On the occasion of World Environment Day, WWF-Hong Kong is pleased to announce the successful award of WWF Asian Flyways Initiative (AFI) Grant to the Koshi Tappu Wildlife Reserve, Nepal and to two shorebird sites in Indonesia. The Grant under the Asian Waterbird Conservation Fund (AWCF) support WWF’s work to build the capacity of wetland stakeholders throughout the East Asian-Australasian Flyway (EAAF) and the Central Asian Flyway (CAF), and support its key objective of involving local communities in conservation work.
Peter Cornthwaite, CEO of WWF-Hong Kong said, “This year, World Environment Day focuses on the loss of biodiversity, highlighting the importance of combating the accelerating species decline and the degradation of the natural world. With some 19% of migratory waterbirds in the EAAF threatened with extinction, the AFI Grant can contribute to habitat protection for migratory waterbirds and support the conservation efforts of local people and communities.”
The AFI Grant given by WWF-Hong Kong to the Nepal site helps alleviate the pressing issue of the illegal hunting of the globally threatened lesser adjutant (Leptoptilos javanicus) in Koshi Tappu Wildlife Reserve. The project will conduct an outreach programme to understand local peoples’ attitudes towards the protection of this magnificent bird, engage them in species protection and tackle major threats the bird is now facing by encouraging a reduction in both the use of pesticides on agricultural land and hunting by fishpond owners. Nest surveys will also be carried out so as to identify the environmental requirements in nesting site selection.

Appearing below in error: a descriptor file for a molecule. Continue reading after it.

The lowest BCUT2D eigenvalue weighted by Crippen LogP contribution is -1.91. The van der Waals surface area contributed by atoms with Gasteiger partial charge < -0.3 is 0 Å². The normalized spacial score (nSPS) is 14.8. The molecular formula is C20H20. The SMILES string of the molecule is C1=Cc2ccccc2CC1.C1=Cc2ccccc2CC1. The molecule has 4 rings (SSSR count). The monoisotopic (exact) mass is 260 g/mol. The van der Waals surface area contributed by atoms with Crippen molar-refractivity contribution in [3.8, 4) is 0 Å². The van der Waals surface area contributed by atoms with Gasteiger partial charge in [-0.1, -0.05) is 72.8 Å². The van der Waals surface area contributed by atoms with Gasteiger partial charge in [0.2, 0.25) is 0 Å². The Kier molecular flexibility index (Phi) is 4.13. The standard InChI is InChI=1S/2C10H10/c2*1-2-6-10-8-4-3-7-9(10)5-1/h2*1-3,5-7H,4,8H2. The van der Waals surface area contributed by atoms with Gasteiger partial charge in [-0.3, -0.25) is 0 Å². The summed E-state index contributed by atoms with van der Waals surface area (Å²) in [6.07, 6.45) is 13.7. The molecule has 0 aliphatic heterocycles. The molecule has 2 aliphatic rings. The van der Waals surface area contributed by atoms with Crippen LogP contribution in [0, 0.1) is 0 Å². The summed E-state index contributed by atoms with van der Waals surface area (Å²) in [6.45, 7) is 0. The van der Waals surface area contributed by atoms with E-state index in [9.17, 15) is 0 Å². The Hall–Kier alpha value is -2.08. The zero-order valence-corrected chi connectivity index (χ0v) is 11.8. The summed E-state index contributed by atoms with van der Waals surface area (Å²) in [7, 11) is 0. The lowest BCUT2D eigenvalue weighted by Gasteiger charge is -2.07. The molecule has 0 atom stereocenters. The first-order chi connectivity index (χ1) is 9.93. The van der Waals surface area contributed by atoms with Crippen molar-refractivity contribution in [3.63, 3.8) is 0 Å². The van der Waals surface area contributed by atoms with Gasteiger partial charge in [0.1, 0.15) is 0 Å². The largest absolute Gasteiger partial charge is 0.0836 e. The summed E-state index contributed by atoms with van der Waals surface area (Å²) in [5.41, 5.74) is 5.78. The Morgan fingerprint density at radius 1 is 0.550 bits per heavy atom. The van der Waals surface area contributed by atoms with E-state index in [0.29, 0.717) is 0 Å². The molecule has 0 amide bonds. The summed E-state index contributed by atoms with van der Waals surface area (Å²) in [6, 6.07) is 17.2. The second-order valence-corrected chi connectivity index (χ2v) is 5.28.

In Indonesia, two local communities will be trained to take part in waterbird monitoring programmes. Commenting on the two grants, Fion Cheung, Flyways initiative Manager for WWF-Hong Kong said, “In Banyuasin Peninsula, South Sumatra, the project team will work with the local community they knew two years ago. The grant will be used to train aquaculture operators to monitor ponds located in the mangrove forest near the mudflats that are important high-tide roosting sites for migratory waterbirds. The other grant in Indonesia will support a three-year project in Pantai Cemara, Jambi, to enable local communities to collect shorebird monitoring data in support of advocacy efforts to persuade the government to designate the area as a Flyway Network Site under the EAAF Partnership.”
Simba Chan, one of the AWCF Committee members said, “The eastern coast of Sumatra is an important wintering site for many species of migratory shorebirds in the EAAF. Not enough work has been done there so far and the AWCF is an important step to enabling local communities to lead on bird monitoring work.”
WWF-Hong Kong is working with local communities and other individuals and organizations that care for the future of local people and nature in different parts of the World. WWF’s goal is to maintain the integrity and functionality of the EAAF and CAF to ensure that waterbirds can migrate between their breeding and wintering grounds via a network of sustainably managed wetlands, including Mai Po, while reducing the impact that people have on natural places, particularly in those areas that are important to both the diverse species they support and the livelihoods of local communities.